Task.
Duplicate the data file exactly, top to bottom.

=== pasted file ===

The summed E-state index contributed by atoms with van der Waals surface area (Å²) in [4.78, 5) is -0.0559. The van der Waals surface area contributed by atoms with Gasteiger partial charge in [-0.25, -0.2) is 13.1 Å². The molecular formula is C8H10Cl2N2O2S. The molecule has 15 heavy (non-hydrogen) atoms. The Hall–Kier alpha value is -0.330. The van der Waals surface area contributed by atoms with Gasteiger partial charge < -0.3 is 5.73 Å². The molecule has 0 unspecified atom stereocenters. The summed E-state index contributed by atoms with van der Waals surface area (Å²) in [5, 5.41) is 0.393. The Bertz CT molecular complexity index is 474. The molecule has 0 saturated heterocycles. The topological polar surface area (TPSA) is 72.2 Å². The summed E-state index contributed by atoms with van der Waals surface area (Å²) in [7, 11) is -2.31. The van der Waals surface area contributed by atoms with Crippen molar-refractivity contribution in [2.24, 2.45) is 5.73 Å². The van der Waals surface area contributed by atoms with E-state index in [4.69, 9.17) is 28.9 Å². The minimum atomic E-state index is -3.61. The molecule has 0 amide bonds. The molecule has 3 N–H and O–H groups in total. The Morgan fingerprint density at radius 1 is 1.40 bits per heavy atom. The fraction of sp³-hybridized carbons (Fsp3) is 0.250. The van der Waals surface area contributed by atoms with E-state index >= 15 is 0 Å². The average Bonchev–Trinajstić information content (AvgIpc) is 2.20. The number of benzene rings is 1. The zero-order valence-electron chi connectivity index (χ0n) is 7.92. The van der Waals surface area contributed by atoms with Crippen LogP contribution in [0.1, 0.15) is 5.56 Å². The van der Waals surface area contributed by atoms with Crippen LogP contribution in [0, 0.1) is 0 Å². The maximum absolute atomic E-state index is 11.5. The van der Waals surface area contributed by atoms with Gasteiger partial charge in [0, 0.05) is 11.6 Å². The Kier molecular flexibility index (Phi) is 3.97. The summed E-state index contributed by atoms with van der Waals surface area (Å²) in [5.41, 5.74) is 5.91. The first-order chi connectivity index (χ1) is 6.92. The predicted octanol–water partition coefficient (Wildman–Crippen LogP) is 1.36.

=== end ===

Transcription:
The summed E-state index contributed by atoms with van der Waals surface area (Å²) in [4.78, 5) is -0.0559. The van der Waals surface area contributed by atoms with Gasteiger partial charge in [-0.25, -0.2) is 13.1 Å². The molecular formula is C8H10Cl2N2O2S. The molecule has 15 heavy (non-hydrogen) atoms. The Hall–Kier alpha value is -0.330. The van der Waals surface area contributed by atoms with Gasteiger partial charge < -0.3 is 5.73 Å². The molecule has 0 unspecified atom stereocenters. The summed E-state index contributed by atoms with van der Waals surface area (Å²) in [5, 5.41) is 0.393. The Bertz CT molecular complexity index is 474. The molecule has 0 saturated heterocycles. The topological polar surface area (TPSA) is 72.2 Å². The summed E-state index contributed by atoms with van der Waals surface area (Å²) in [7, 11) is -2.31. The van der Waals surface area contributed by atoms with Crippen molar-refractivity contribution in [2.24, 2.45) is 5.73 Å². The van der Waals surface area contributed by atoms with E-state index in [4.69, 9.17) is 28.9 Å². The minimum atomic E-state index is -3.61. The molecule has 0 amide bonds. The molecule has 3 N–H and O–H groups in total. The Morgan fingerprint density at radius 1 is 1.40 bits per heavy atom. The fraction of sp³-hybridized carbons (Fsp3) is 0.250. The van der Waals surface area contributed by atoms with E-state index >= 15 is 0 Å². The average Bonchev–Trinajstić information content (AvgIpc) is 2.20. The number of benzene rings is 1. The zero-order valence-electron chi connectivity index (χ0n) is 7.92. The van der Waals surface area contributed by atoms with Crippen LogP contribution in [0.1, 0.15) is 5.56 Å². The van der Waals surface area contributed by atoms with Crippen LogP contribution in [0, 0.1) is 0 Å². The maximum absolute atomic E-state index is 11.5. The van der Waals surface area contributed by atoms with Gasteiger partial charge in [0, 0.05) is 11.6 Å². The Kier molecular flexibility index (Phi) is 3.97. The summed E-state index contributed by atoms with van der Waals surface area (Å²) in [5.41, 5.74) is 5.91. The first-order chi connectivity index (χ1) is 6.92. The predicted octanol–water partition coefficient (Wildman–Crippen LogP) is 1.36.